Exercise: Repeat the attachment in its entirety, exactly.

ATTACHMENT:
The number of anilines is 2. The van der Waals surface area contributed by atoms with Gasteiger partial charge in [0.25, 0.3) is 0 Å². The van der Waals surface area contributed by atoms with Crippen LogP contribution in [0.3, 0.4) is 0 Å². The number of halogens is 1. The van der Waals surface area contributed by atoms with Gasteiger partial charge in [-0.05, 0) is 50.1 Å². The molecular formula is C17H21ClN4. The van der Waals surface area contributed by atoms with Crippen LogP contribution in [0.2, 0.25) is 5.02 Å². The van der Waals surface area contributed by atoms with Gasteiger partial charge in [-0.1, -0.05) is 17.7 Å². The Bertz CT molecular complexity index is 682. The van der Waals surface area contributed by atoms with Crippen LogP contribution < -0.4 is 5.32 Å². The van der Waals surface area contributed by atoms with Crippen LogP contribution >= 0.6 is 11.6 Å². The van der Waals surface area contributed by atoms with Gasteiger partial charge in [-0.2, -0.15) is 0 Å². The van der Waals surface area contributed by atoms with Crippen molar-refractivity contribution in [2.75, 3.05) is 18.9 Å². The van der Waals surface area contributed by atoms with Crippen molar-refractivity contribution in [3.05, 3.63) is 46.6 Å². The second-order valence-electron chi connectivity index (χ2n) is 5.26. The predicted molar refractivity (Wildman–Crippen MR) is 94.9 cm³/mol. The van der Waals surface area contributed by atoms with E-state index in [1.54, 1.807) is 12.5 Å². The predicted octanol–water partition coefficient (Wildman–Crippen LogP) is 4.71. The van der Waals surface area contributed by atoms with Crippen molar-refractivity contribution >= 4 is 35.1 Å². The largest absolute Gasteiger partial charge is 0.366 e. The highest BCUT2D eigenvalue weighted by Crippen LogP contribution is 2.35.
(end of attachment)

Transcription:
The number of anilines is 2. The van der Waals surface area contributed by atoms with Gasteiger partial charge in [0.25, 0.3) is 0 Å². The van der Waals surface area contributed by atoms with Crippen LogP contribution in [0.3, 0.4) is 0 Å². The number of halogens is 1. The van der Waals surface area contributed by atoms with Gasteiger partial charge in [-0.05, 0) is 50.1 Å². The molecular formula is C17H21ClN4. The van der Waals surface area contributed by atoms with Crippen LogP contribution in [0.2, 0.25) is 5.02 Å². The van der Waals surface area contributed by atoms with Gasteiger partial charge in [-0.1, -0.05) is 17.7 Å². The Bertz CT molecular complexity index is 682. The van der Waals surface area contributed by atoms with Crippen LogP contribution < -0.4 is 5.32 Å². The van der Waals surface area contributed by atoms with Crippen LogP contribution >= 0.6 is 11.6 Å². The van der Waals surface area contributed by atoms with Gasteiger partial charge in [-0.2, -0.15) is 0 Å². The van der Waals surface area contributed by atoms with Crippen molar-refractivity contribution in [2.75, 3.05) is 18.9 Å². The van der Waals surface area contributed by atoms with Crippen molar-refractivity contribution in [3.05, 3.63) is 46.6 Å². The second-order valence-electron chi connectivity index (χ2n) is 5.26. The predicted molar refractivity (Wildman–Crippen MR) is 94.9 cm³/mol. The van der Waals surface area contributed by atoms with E-state index in [1.54, 1.807) is 12.5 Å². The predicted octanol–water partition coefficient (Wildman–Crippen LogP) is 4.71. The van der Waals surface area contributed by atoms with Crippen molar-refractivity contribution >= 4 is 35.1 Å². The largest absolute Gasteiger partial charge is 0.366 e. The highest BCUT2D eigenvalue weighted by Crippen LogP contribution is 2.35.